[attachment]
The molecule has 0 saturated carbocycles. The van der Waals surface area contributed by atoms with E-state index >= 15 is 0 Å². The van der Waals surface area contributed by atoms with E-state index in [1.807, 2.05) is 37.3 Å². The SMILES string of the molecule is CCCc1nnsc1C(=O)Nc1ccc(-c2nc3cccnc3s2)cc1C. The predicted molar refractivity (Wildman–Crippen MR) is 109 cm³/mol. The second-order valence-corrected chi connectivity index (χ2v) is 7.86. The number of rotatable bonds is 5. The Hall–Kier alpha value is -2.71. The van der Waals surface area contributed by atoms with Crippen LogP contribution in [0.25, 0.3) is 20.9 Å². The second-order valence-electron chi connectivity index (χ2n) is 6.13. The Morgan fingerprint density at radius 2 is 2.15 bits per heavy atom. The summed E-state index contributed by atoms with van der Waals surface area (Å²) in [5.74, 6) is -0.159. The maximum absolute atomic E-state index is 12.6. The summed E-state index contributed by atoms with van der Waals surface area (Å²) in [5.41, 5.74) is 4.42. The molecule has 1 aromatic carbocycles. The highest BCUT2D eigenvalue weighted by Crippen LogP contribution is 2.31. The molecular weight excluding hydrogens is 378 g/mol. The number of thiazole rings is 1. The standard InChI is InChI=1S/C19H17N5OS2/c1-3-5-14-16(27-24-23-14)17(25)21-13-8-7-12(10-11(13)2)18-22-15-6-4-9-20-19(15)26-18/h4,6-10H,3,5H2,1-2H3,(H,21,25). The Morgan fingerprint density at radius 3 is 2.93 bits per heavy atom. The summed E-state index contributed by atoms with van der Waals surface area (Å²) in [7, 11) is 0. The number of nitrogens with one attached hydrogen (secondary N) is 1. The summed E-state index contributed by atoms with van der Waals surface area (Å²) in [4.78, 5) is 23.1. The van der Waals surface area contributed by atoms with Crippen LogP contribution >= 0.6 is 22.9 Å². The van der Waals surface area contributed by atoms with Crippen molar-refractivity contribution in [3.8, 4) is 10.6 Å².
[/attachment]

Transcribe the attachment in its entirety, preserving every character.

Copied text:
The molecule has 0 saturated carbocycles. The van der Waals surface area contributed by atoms with E-state index >= 15 is 0 Å². The van der Waals surface area contributed by atoms with E-state index in [1.807, 2.05) is 37.3 Å². The SMILES string of the molecule is CCCc1nnsc1C(=O)Nc1ccc(-c2nc3cccnc3s2)cc1C. The predicted molar refractivity (Wildman–Crippen MR) is 109 cm³/mol. The second-order valence-corrected chi connectivity index (χ2v) is 7.86. The number of rotatable bonds is 5. The Hall–Kier alpha value is -2.71. The van der Waals surface area contributed by atoms with Crippen LogP contribution in [0.25, 0.3) is 20.9 Å². The second-order valence-electron chi connectivity index (χ2n) is 6.13. The Morgan fingerprint density at radius 2 is 2.15 bits per heavy atom. The summed E-state index contributed by atoms with van der Waals surface area (Å²) in [5.74, 6) is -0.159. The maximum absolute atomic E-state index is 12.6. The summed E-state index contributed by atoms with van der Waals surface area (Å²) in [5.41, 5.74) is 4.42. The molecule has 1 aromatic carbocycles. The highest BCUT2D eigenvalue weighted by Crippen LogP contribution is 2.31. The molecular weight excluding hydrogens is 378 g/mol. The number of thiazole rings is 1. The standard InChI is InChI=1S/C19H17N5OS2/c1-3-5-14-16(27-24-23-14)17(25)21-13-8-7-12(10-11(13)2)18-22-15-6-4-9-20-19(15)26-18/h4,6-10H,3,5H2,1-2H3,(H,21,25). The Morgan fingerprint density at radius 3 is 2.93 bits per heavy atom. The summed E-state index contributed by atoms with van der Waals surface area (Å²) in [7, 11) is 0. The number of nitrogens with one attached hydrogen (secondary N) is 1. The summed E-state index contributed by atoms with van der Waals surface area (Å²) in [4.78, 5) is 23.1. The van der Waals surface area contributed by atoms with Crippen LogP contribution >= 0.6 is 22.9 Å². The van der Waals surface area contributed by atoms with Crippen molar-refractivity contribution in [3.8, 4) is 10.6 Å².